Battery recycling water reuse

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Battery recycling water reuse

Lithium battery recycling

March 8, 2023

Lithium battery recycling

Lithium-ion batteries

Lithium is used in our everyday lives from small everyday appliances to electric vehicles.

Almost 20 years ago, it was the technology behind the lithium-ion battery that enabled phones, tablets and laptops to become impossibly slim – seemingly overnight. It’s the technology that now enables engineers to pack a 400-mile range into the latest EVs (electric vehicles.)

Without it, we’d all be carrying around suitcase-sized cellphones and the latest EVs would have the speed and range of a milkfloat. Batteries now account for 73% of lithium use – up from 23% in 2010.

The strategic elements that make up modern rechargeable batteries include lithium, cobalt, nickel and manganese. Lithium is used more than any other metal due to it being so lightweight which gives great energy density. It’s estimated that the global market for lithium-ion will increase from USD 1.7 bn in 2020 to USD 6.55 bn in 2028. This demand is mainly driven by the ramping up of EV manufacture.

The UK now has over 1 million EV and PHEV (plug-in hybrid) cars registered. This rapid rise, (from under 50,000 in 2016), spurred on by subsidies and company tax incentives, looks set to continue. Bearing in mind the UK’s planned 2030 ban on the sale of petrol and diesel cars and 2035 ban on the sale of hybrids.

Arvia can provide battery recycling water treatment technology

Lithium battery recycling industry

Friend of Earth (FoE) Europe estimates that only about 5% of lithium-ion batteries in the European market are currently being collected and re-cycled. This illustrates the importance to improve lithium battery recycling especially as metals are becoming a scarce material.

With small lithium-ion batteries hard-wired into most phones, tablets and laptops, removal and recycling is a complex and time-consuming process and reclamation of the valuable strategic metals within them will always be challenging.

EV vehicle batteries, on the other hand, present a slightly easier proposition due to their size and the amount of strategic metals available to reclaim.

Conventional wisdom has it that once batteries are not of use in EVs, they can still be used in stationary installations like domestic power storage. From a recycling point of view, this is really just kicking the can down the road as eventually these batteries will still come to the end of their useful lives.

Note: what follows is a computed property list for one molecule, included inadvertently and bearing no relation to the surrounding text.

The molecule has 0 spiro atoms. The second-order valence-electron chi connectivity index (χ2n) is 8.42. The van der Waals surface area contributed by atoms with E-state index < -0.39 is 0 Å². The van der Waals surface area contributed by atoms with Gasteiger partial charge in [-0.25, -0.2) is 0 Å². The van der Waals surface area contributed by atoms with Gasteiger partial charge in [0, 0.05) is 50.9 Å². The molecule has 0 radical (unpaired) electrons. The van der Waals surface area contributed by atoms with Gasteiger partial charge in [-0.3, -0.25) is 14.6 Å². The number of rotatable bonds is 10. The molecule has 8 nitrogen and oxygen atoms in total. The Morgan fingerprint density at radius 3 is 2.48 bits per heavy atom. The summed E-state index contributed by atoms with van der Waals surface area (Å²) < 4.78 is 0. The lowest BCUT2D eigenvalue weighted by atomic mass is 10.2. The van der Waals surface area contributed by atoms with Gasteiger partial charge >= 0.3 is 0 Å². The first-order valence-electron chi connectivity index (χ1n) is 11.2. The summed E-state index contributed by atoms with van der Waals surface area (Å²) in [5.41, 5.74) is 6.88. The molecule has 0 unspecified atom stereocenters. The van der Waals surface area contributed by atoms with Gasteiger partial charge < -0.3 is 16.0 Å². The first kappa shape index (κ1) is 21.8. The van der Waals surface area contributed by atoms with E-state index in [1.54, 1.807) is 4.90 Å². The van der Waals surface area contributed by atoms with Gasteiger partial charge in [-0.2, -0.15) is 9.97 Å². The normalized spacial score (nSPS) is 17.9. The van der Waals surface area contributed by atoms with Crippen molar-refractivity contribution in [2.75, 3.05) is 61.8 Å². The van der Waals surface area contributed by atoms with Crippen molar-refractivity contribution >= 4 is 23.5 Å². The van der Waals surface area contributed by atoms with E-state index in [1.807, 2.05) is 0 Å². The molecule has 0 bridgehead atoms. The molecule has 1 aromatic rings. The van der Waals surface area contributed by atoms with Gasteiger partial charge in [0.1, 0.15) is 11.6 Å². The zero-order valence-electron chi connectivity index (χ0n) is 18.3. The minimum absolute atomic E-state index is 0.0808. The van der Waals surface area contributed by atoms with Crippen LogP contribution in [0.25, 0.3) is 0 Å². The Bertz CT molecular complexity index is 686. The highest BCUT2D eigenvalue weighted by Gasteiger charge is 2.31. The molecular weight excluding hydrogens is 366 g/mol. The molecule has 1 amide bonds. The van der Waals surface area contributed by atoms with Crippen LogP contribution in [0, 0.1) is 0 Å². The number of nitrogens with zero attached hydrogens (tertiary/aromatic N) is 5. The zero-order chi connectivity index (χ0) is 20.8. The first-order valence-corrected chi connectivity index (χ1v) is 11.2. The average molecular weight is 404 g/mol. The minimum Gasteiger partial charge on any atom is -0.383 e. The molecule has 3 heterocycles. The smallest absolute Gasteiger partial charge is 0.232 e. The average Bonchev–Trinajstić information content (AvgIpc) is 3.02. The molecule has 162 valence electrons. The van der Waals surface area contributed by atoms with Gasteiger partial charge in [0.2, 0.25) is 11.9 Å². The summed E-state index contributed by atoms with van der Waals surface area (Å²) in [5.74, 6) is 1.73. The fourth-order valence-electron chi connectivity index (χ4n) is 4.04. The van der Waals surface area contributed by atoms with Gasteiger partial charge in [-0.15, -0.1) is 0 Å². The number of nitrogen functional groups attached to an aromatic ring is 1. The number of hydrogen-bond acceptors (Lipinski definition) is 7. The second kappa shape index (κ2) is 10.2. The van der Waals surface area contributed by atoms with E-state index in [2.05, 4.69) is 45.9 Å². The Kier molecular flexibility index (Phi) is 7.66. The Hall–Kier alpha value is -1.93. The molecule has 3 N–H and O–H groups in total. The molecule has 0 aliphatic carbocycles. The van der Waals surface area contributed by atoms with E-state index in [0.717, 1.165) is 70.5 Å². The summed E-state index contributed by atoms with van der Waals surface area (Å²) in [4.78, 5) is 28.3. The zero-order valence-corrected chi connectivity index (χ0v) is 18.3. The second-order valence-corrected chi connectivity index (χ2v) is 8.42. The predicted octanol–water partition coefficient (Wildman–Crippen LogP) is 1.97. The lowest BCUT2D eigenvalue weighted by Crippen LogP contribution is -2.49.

EV Battery recycling facilities are starting to open worldwide to take up the anticipated market growth. It’s worthwhile recycling as lithium is expensive – and its price is increasing fast due to demand for EVs.

The majority of lithium is extracted by an evaporative process. But many places where lithium is mined are also in areas of extreme water scarcity, creating conflicts with local populations, other industries and agriculture. Therefore, recycling in this particular case has a powerful environmental purpose.

Arvia’s Ellenox water treatment systems can assist companies in lithium battery recycling by removing many organic recalcitrant compounds from wastewater used in both processes allowing wastewater reuse.

Electric car battery recycling

Recycling EV batteries is quite a challenging process due to fire risks from short circuits and the chemicals contained within the batteries themselves. When batteries are assembled in a pack as in EVs this can cause thermal runaway in the whole pack resulting in serious explosion. The first step in the recycling process is to discharge the batteries safely using water to leach the components and prevent explosion.

EV batteries contain plastics, solvents and electronic components as well as strategic metals like cobalt, nickel and lithium. Battery recycling has two goals – to protect the environment and to recover the valuable strategic metals.

Arvia’s Ellenox water treatment can make a real difference to the amount of water used in processes of this nature. Our Ellenox systems for water reuse have been proved to remove over 95% of Total Organic Carbon (TOC) from battery recycled wastewater.

Lithium-ion battery consumer electronics

Alongside the burgeoning growth in EV power packs, many more domestic items are now powered by lithium-ion batteries. The makers of everything from vacuum cleaners to smart speakers are encouraging users to enjoy a cordless future.

Notwithstanding the issues of size and affixation, the challenging process of battery recycling at end of life needs to ramp up soon. Otherwise, the world will literally run out of lithium. And it may be too early for other battery technologies like sodium-ion, lithium-sulphur or solid-state batteries to fulfil the demand.